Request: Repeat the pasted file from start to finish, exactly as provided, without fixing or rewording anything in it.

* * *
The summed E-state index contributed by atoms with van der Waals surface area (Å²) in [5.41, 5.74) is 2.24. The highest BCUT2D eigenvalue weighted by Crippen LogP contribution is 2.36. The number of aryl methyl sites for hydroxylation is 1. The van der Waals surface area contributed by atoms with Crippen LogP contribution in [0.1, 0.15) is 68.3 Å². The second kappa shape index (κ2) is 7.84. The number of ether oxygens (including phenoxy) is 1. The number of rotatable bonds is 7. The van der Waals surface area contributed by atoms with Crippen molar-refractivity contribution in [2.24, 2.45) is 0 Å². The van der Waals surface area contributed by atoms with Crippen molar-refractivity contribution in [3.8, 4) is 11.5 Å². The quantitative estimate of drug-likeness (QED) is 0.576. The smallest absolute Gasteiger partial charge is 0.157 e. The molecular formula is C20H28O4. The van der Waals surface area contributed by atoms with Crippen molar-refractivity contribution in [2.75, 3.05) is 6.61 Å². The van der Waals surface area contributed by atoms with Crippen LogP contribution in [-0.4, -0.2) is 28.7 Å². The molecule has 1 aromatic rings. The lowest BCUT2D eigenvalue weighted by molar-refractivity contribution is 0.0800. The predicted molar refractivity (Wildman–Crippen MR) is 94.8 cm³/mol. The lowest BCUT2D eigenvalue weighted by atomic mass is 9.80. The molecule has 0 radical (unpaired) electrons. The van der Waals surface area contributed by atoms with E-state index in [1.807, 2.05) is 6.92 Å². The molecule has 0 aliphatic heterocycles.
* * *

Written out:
The summed E-state index contributed by atoms with van der Waals surface area (Å²) in [5.41, 5.74) is 2.24. The highest BCUT2D eigenvalue weighted by Crippen LogP contribution is 2.36. The number of aryl methyl sites for hydroxylation is 1. The van der Waals surface area contributed by atoms with Crippen LogP contribution in [0.1, 0.15) is 68.3 Å². The second kappa shape index (κ2) is 7.84. The number of ether oxygens (including phenoxy) is 1. The number of rotatable bonds is 7. The van der Waals surface area contributed by atoms with Crippen molar-refractivity contribution in [2.24, 2.45) is 0 Å². The van der Waals surface area contributed by atoms with Crippen molar-refractivity contribution in [3.8, 4) is 11.5 Å². The quantitative estimate of drug-likeness (QED) is 0.576. The smallest absolute Gasteiger partial charge is 0.157 e. The molecular formula is C20H28O4. The van der Waals surface area contributed by atoms with Crippen molar-refractivity contribution in [2.75, 3.05) is 6.61 Å². The van der Waals surface area contributed by atoms with Crippen LogP contribution in [-0.4, -0.2) is 28.7 Å². The molecule has 1 aromatic rings. The lowest BCUT2D eigenvalue weighted by molar-refractivity contribution is 0.0800. The predicted molar refractivity (Wildman–Crippen MR) is 94.8 cm³/mol. The lowest BCUT2D eigenvalue weighted by atomic mass is 9.80. The molecule has 0 radical (unpaired) electrons. The van der Waals surface area contributed by atoms with E-state index in [1.807, 2.05) is 6.92 Å². The molecule has 0 aliphatic heterocycles.